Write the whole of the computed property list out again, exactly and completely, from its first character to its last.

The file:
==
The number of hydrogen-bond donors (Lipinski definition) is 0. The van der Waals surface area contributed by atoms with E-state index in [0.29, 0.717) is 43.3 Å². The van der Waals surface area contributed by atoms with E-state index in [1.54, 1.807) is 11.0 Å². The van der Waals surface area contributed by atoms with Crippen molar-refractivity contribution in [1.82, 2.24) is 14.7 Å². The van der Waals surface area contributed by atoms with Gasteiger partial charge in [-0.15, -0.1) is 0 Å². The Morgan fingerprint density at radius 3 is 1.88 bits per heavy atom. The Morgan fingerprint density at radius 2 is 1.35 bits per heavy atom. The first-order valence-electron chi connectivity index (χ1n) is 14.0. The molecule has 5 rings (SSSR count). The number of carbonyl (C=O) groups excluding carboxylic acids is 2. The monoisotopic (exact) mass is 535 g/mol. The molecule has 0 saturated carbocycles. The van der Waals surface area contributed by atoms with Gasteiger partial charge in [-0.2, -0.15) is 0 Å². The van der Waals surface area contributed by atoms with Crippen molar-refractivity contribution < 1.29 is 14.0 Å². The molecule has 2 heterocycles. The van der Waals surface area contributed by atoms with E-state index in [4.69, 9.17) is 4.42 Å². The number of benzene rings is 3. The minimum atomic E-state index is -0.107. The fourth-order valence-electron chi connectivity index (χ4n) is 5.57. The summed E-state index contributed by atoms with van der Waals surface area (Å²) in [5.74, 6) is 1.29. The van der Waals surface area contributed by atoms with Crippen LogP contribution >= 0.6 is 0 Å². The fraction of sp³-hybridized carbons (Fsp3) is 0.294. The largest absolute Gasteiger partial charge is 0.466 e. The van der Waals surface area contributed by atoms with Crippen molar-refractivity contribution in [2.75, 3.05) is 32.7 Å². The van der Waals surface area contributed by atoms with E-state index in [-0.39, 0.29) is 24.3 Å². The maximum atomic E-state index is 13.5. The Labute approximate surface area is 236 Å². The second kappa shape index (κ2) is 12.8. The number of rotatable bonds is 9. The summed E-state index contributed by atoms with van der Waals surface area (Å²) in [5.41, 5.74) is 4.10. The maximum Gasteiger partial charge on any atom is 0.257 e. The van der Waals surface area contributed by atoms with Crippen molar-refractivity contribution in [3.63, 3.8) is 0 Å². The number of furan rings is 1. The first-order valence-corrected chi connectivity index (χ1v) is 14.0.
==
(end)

The number of hydrogen-bond donors (Lipinski definition) is 0. The van der Waals surface area contributed by atoms with E-state index in [0.29, 0.717) is 43.3 Å². The van der Waals surface area contributed by atoms with E-state index in [1.54, 1.807) is 11.0 Å². The van der Waals surface area contributed by atoms with Crippen molar-refractivity contribution in [1.82, 2.24) is 14.7 Å². The van der Waals surface area contributed by atoms with Gasteiger partial charge in [-0.15, -0.1) is 0 Å². The Morgan fingerprint density at radius 3 is 1.88 bits per heavy atom. The Morgan fingerprint density at radius 2 is 1.35 bits per heavy atom. The first-order valence-electron chi connectivity index (χ1n) is 14.0. The molecule has 5 rings (SSSR count). The number of carbonyl (C=O) groups excluding carboxylic acids is 2. The monoisotopic (exact) mass is 535 g/mol. The molecule has 0 saturated carbocycles. The van der Waals surface area contributed by atoms with Gasteiger partial charge in [-0.2, -0.15) is 0 Å². The van der Waals surface area contributed by atoms with Crippen molar-refractivity contribution < 1.29 is 14.0 Å². The molecule has 2 heterocycles. The van der Waals surface area contributed by atoms with E-state index in [4.69, 9.17) is 4.42 Å². The number of benzene rings is 3. The minimum atomic E-state index is -0.107. The fourth-order valence-electron chi connectivity index (χ4n) is 5.57. The summed E-state index contributed by atoms with van der Waals surface area (Å²) in [5.74, 6) is 1.29. The van der Waals surface area contributed by atoms with Crippen LogP contribution >= 0.6 is 0 Å². The fraction of sp³-hybridized carbons (Fsp3) is 0.294. The largest absolute Gasteiger partial charge is 0.466 e. The van der Waals surface area contributed by atoms with Crippen molar-refractivity contribution in [2.75, 3.05) is 32.7 Å². The van der Waals surface area contributed by atoms with E-state index in [-0.39, 0.29) is 24.3 Å². The maximum atomic E-state index is 13.5. The Labute approximate surface area is 236 Å². The second kappa shape index (κ2) is 12.8. The number of rotatable bonds is 9. The summed E-state index contributed by atoms with van der Waals surface area (Å²) in [5.41, 5.74) is 4.10. The maximum Gasteiger partial charge on any atom is 0.257 e. The van der Waals surface area contributed by atoms with Crippen molar-refractivity contribution in [3.63, 3.8) is 0 Å². The number of furan rings is 1. The first-order valence-corrected chi connectivity index (χ1v) is 14.0.